When either one of the drawers 17 or 82 is thereafter withdrawn from the filing cabinet 71, its respective roller 65 is allowed to move downwardly on one of the cams 59 or 79 to rotate the respective lever 57 in a counterclockwise direction and thereby raise the lock rod 27 to a drawer-locking position in which the latch, 19 or 21, of the other drawer engages its respective catch 25 or 81. Again, it should be understood that additional latches and catches would operate similarly if more drawers were involved.
It is clear from the above description that the drawer-cabinet anti-tip safety device of this invention is positive in action but yet is uncomplicated in structure. Further, this system can be easily integrated with various drawer-cabinet locking systems. In addition, this system does not add appreciable weight or cumbersome structure to filing cabinets.
While the invention has been particularly shown and described with reference to preferred embodiments, it will be understood by those skilled in the art that various changes in form and detail may be made therein without departing from the spirit and scope of the invention. For example, lock lever 29 and its compression spring 31 could be eliminated if they were not required for locking the filing drawers as is described above. In this regard, the compression spring 31 aids in biasing the lock rod 27 toward a lowered unlocking position; however, lock rod weight could be relied on for such biasing or a separate spring could be attached directly to the lock rod 27 to substitute for the compression spring 31.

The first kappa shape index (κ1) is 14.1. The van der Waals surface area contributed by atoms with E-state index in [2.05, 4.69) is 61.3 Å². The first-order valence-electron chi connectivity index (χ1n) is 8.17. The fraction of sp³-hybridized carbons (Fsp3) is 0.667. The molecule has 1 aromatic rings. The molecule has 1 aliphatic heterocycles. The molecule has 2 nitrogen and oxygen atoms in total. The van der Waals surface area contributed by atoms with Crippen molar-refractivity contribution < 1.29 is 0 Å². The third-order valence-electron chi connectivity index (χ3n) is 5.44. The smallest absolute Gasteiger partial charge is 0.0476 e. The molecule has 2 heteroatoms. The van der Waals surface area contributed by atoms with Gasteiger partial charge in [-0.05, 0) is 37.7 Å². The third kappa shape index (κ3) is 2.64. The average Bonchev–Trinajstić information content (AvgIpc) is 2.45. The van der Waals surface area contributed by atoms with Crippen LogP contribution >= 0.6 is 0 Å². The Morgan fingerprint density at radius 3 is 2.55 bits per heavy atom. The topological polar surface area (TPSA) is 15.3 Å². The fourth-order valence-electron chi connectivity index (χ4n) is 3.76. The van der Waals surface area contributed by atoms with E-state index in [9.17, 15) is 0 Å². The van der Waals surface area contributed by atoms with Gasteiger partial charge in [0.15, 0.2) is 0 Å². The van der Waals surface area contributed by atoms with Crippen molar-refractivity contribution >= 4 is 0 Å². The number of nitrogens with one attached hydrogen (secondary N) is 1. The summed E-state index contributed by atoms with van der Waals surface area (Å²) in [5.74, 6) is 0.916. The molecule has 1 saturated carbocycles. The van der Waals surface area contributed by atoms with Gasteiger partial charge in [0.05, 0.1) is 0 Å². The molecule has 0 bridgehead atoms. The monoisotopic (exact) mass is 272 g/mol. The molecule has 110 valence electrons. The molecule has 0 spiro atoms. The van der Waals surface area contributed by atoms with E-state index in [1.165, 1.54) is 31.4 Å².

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|Citing Patent||Filing date||Publication date||Applicant||Title|
|US4441767 *||Apr 21, 1982||Apr 10, 1984||Avm Corporation||Cabinet drawer anti-tip lock device|
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|US7665812 *||Jul 26, 2006||Feb 23, 2010||Compx International Inc.||Locking system for drawers|
|US8162416 *||Dec 14, 2009||Apr 24, 2012||Bush Industries, Inc.||Anti-tip system for adjacent drawers|
|US20070024164 *||Jul 26, 2006||Feb 1, 2007||Compx International Inc.||Locking system for drawers|
|US20100148648 *||Dec 14, 2009||Jun 17, 2010||Bush Industries, Inc.||Anti-Tip System For Adjacent Drawers|
|U.S. Classification||312/218, 312/221, 312/217|
|Cooperative Classification||A47B2097/008, E05B65/463|